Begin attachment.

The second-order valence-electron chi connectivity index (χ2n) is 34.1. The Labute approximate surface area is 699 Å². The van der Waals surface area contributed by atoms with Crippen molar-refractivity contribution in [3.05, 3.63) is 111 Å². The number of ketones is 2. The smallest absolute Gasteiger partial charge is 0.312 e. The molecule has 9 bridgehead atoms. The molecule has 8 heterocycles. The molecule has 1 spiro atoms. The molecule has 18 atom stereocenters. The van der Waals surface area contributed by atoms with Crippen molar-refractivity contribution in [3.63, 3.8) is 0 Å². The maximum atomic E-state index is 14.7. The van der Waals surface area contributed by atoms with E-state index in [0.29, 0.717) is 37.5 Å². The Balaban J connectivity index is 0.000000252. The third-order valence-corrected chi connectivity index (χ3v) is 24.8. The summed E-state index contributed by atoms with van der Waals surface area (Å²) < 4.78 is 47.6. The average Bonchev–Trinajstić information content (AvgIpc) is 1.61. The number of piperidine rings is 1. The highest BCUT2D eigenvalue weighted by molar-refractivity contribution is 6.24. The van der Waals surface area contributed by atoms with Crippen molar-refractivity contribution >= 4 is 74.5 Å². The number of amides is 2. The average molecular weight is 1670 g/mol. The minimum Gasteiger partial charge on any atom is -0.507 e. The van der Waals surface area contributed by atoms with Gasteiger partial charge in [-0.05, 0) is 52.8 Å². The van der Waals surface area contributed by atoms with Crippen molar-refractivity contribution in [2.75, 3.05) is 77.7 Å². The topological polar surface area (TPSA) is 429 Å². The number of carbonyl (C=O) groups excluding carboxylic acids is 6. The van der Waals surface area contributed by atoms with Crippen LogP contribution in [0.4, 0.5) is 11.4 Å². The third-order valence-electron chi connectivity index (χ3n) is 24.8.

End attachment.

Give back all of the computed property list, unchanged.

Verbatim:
The second-order valence-electron chi connectivity index (χ2n) is 34.1. The Labute approximate surface area is 699 Å². The van der Waals surface area contributed by atoms with Crippen molar-refractivity contribution in [3.05, 3.63) is 111 Å². The number of ketones is 2. The smallest absolute Gasteiger partial charge is 0.312 e. The molecule has 9 bridgehead atoms. The molecule has 8 heterocycles. The molecule has 1 spiro atoms. The molecule has 18 atom stereocenters. The van der Waals surface area contributed by atoms with Crippen molar-refractivity contribution in [3.63, 3.8) is 0 Å². The maximum atomic E-state index is 14.7. The van der Waals surface area contributed by atoms with E-state index in [0.29, 0.717) is 37.5 Å². The Balaban J connectivity index is 0.000000252. The third-order valence-corrected chi connectivity index (χ3v) is 24.8. The summed E-state index contributed by atoms with van der Waals surface area (Å²) < 4.78 is 47.6. The average Bonchev–Trinajstić information content (AvgIpc) is 1.61. The number of piperidine rings is 1. The highest BCUT2D eigenvalue weighted by molar-refractivity contribution is 6.24. The van der Waals surface area contributed by atoms with Crippen molar-refractivity contribution >= 4 is 74.5 Å². The number of amides is 2. The average molecular weight is 1670 g/mol. The minimum Gasteiger partial charge on any atom is -0.507 e. The van der Waals surface area contributed by atoms with Gasteiger partial charge in [-0.05, 0) is 52.8 Å². The van der Waals surface area contributed by atoms with Crippen molar-refractivity contribution in [2.75, 3.05) is 77.7 Å². The topological polar surface area (TPSA) is 429 Å². The number of carbonyl (C=O) groups excluding carboxylic acids is 6. The van der Waals surface area contributed by atoms with Crippen LogP contribution in [0.4, 0.5) is 11.4 Å². The third-order valence-electron chi connectivity index (χ3n) is 24.8.